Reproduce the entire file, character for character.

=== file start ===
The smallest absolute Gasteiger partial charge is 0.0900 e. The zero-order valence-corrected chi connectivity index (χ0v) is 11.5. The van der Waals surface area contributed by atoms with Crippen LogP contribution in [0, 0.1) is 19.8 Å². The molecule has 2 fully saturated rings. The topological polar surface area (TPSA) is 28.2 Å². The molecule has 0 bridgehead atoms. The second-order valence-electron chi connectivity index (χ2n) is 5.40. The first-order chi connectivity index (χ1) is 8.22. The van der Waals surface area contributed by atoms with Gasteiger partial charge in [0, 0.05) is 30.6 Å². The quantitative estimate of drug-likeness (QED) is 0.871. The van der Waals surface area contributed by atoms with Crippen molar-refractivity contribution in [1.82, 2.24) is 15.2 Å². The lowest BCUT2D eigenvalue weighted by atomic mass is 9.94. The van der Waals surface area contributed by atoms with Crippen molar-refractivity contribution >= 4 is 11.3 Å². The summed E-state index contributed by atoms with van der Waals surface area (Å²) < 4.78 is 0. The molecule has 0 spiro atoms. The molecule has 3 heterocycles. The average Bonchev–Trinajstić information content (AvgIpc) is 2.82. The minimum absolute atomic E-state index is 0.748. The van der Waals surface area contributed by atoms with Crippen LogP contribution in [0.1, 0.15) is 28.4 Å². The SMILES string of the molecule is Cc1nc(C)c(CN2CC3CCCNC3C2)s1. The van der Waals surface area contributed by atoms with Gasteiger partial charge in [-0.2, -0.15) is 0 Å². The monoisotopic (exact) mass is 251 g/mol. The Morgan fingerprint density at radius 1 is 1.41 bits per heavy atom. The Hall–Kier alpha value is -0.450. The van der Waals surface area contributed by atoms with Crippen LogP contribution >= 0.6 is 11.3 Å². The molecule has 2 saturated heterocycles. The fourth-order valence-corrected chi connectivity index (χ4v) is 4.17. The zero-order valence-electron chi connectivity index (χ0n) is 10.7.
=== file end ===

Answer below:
The smallest absolute Gasteiger partial charge is 0.0900 e. The zero-order valence-corrected chi connectivity index (χ0v) is 11.5. The van der Waals surface area contributed by atoms with Crippen LogP contribution in [0, 0.1) is 19.8 Å². The molecule has 2 fully saturated rings. The topological polar surface area (TPSA) is 28.2 Å². The molecule has 0 bridgehead atoms. The second-order valence-electron chi connectivity index (χ2n) is 5.40. The first-order chi connectivity index (χ1) is 8.22. The van der Waals surface area contributed by atoms with Gasteiger partial charge in [0, 0.05) is 30.6 Å². The quantitative estimate of drug-likeness (QED) is 0.871. The van der Waals surface area contributed by atoms with Crippen molar-refractivity contribution in [1.82, 2.24) is 15.2 Å². The lowest BCUT2D eigenvalue weighted by atomic mass is 9.94. The van der Waals surface area contributed by atoms with Crippen molar-refractivity contribution >= 4 is 11.3 Å². The summed E-state index contributed by atoms with van der Waals surface area (Å²) < 4.78 is 0. The molecule has 0 spiro atoms. The molecule has 3 heterocycles. The average Bonchev–Trinajstić information content (AvgIpc) is 2.82. The minimum absolute atomic E-state index is 0.748. The van der Waals surface area contributed by atoms with Crippen LogP contribution in [0.1, 0.15) is 28.4 Å². The SMILES string of the molecule is Cc1nc(C)c(CN2CC3CCCNC3C2)s1. The van der Waals surface area contributed by atoms with Gasteiger partial charge in [-0.2, -0.15) is 0 Å². The monoisotopic (exact) mass is 251 g/mol. The Morgan fingerprint density at radius 1 is 1.41 bits per heavy atom. The Hall–Kier alpha value is -0.450. The van der Waals surface area contributed by atoms with Crippen LogP contribution >= 0.6 is 11.3 Å². The molecule has 2 saturated heterocycles. The fourth-order valence-corrected chi connectivity index (χ4v) is 4.17. The zero-order valence-electron chi connectivity index (χ0n) is 10.7.